Fine measurement of coarse salt.

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ChrisGreaves
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Fine measurement of coarse salt.

Post by ChrisGreaves »

So I stopped buying salt three years ago and finally exhausted my supplies.
Then I was given a cabbage and thought to try pickling it.
"Coarse Salt" the recipe said, so (sigh!) I trudged off to Foodland and bought a carton of pickling salt. It's not that coarse - grains no more than 2mm diameter, but a tad too coarse for sprinkling on food.
2023_01_20230123_115422.jpg
Then I remembered that I had a second flexible mustard bottle. The first one is used as a sugar dispenser; one up-ending is about one teaspoon of sugar. Very much like being back in The Montreal Deli, but quite different, really, without Joan being here.

Then i thought "What if I dissolved coarse salt in water?"

It is much easier to measure a teaspoon of saline solution than to measure 2mg of salt, right?

A solution (or in the case of ground black pepper a suspension) of a solid ought to lead to better measurement of ingredients, correct?

Of course, we must allow for the extra volume of water introduced with this measure.

Cheers, Chris
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HansV
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Re: Fine measurement of coarse salt.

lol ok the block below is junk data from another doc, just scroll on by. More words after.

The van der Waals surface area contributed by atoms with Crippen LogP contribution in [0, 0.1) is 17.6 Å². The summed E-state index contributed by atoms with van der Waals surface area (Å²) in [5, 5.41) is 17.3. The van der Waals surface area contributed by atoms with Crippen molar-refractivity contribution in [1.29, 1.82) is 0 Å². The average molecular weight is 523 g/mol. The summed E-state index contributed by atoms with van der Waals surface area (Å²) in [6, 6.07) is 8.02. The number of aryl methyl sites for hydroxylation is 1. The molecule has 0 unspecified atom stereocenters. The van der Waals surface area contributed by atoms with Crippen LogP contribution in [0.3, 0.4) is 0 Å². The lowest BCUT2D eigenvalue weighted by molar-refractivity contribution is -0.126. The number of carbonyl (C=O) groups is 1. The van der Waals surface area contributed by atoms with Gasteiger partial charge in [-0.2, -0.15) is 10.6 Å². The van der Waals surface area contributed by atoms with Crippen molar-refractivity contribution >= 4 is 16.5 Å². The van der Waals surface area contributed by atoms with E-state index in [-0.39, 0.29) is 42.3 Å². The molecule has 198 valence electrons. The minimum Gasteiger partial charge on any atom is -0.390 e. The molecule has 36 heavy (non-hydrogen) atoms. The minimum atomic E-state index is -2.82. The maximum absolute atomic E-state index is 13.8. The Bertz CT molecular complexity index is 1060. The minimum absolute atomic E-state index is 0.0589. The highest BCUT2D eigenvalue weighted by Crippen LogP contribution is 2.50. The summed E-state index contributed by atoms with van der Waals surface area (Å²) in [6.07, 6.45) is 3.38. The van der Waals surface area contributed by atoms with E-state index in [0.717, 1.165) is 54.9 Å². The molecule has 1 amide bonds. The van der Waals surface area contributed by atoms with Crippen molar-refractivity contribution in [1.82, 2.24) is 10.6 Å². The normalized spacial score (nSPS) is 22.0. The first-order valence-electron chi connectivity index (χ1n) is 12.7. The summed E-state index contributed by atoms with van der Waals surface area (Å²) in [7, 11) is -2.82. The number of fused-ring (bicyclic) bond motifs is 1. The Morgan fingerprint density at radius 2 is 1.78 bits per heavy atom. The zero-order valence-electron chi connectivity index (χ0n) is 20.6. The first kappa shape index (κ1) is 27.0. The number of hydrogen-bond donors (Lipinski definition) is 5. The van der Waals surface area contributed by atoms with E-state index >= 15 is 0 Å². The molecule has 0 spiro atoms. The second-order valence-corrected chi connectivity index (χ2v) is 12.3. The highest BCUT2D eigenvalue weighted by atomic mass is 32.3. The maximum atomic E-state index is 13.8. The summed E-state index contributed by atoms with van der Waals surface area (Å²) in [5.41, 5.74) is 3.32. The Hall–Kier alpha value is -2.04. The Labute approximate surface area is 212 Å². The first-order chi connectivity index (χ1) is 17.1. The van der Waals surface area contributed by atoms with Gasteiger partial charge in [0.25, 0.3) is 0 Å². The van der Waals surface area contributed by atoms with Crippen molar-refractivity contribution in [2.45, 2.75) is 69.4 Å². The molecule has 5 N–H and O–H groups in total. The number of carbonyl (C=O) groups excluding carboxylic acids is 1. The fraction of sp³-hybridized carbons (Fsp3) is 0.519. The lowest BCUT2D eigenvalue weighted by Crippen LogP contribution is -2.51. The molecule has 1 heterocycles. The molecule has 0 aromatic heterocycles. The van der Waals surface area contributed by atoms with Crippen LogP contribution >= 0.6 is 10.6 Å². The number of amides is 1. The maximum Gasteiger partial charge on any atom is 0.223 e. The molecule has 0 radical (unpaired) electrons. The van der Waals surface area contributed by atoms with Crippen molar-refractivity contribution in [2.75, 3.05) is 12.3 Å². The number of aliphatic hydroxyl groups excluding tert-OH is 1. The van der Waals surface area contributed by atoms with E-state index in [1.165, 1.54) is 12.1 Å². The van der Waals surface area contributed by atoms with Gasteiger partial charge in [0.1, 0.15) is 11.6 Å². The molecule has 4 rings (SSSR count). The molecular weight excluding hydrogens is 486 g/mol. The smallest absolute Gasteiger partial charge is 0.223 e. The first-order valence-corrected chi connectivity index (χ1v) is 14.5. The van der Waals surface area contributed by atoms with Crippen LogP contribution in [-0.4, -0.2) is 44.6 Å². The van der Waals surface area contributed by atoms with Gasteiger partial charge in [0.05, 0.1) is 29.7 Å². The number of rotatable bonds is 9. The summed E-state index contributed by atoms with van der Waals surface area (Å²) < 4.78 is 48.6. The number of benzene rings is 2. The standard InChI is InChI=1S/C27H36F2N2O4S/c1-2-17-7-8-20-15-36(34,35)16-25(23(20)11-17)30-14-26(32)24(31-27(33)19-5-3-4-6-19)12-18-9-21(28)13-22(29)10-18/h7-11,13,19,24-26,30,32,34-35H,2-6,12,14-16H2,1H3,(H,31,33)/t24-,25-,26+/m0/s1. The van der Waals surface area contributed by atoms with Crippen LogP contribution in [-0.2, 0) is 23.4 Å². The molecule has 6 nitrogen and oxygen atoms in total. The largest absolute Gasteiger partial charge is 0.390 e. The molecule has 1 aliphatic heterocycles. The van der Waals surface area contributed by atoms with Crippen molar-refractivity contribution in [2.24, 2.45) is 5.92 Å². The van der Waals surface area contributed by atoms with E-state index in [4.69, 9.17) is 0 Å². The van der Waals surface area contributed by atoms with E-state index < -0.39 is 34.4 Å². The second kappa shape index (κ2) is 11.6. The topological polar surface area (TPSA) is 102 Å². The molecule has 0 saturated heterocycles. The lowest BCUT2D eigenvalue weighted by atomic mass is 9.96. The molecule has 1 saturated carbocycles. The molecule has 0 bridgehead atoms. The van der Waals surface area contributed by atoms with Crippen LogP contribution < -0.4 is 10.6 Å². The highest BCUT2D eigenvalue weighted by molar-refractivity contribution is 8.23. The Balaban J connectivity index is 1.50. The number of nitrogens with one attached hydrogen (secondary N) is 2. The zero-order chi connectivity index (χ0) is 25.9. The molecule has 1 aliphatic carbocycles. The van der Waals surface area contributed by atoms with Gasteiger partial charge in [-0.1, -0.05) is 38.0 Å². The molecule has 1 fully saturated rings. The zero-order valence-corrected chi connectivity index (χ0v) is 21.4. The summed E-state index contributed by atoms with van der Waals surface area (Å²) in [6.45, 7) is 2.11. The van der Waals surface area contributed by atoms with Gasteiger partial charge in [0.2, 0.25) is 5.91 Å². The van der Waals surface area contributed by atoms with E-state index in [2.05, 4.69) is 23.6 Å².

Post by HansV »

If you dissolve coarse salt in water, the result will be exactly the same as that of dissolving table salt or powder salt (but the latter will dissolve a lot easier...)
And I don't think you should dissolve the coarse salt at all if you want to use it to preserve/pickle stuff.
Regards,
Hans

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ChrisGreaves
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Re: Fine measurement of coarse salt.

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HansV wrote:
25 Jan 2023, 20:42
If you dissolve coarse salt in water, the result will be exactly the same as that of dissolving table salt or powder salt (but the latter will dissolve a lot easier...)
Correct. But this way if ever I go back to my cruddy GP I can tell him that I no longer have any table salt in my home :evilgrin:

I have maintained for years that NaCl is NaCl no matter what form it takes. I just can't understand the desire to have different "flavours" of salt.
We have here in this little town a shop that distills sea-water and packages the salt. In summer time tourists hang around the store and emerge with lighter wallets. :scratch: :flee: :hairout:
If they did it for the sake of producing distilled water I could understand flogging the dried brine as a by-product.

And I don't think you should dissolve the coarse salt at all if you want to use it to preserve/pickle stuff.
True.
But at $cdn4.79 it is cheaper than table salt.

Apart from that, what do you think of the idea of being able to measure amounts more accurately?
Cheers, Chris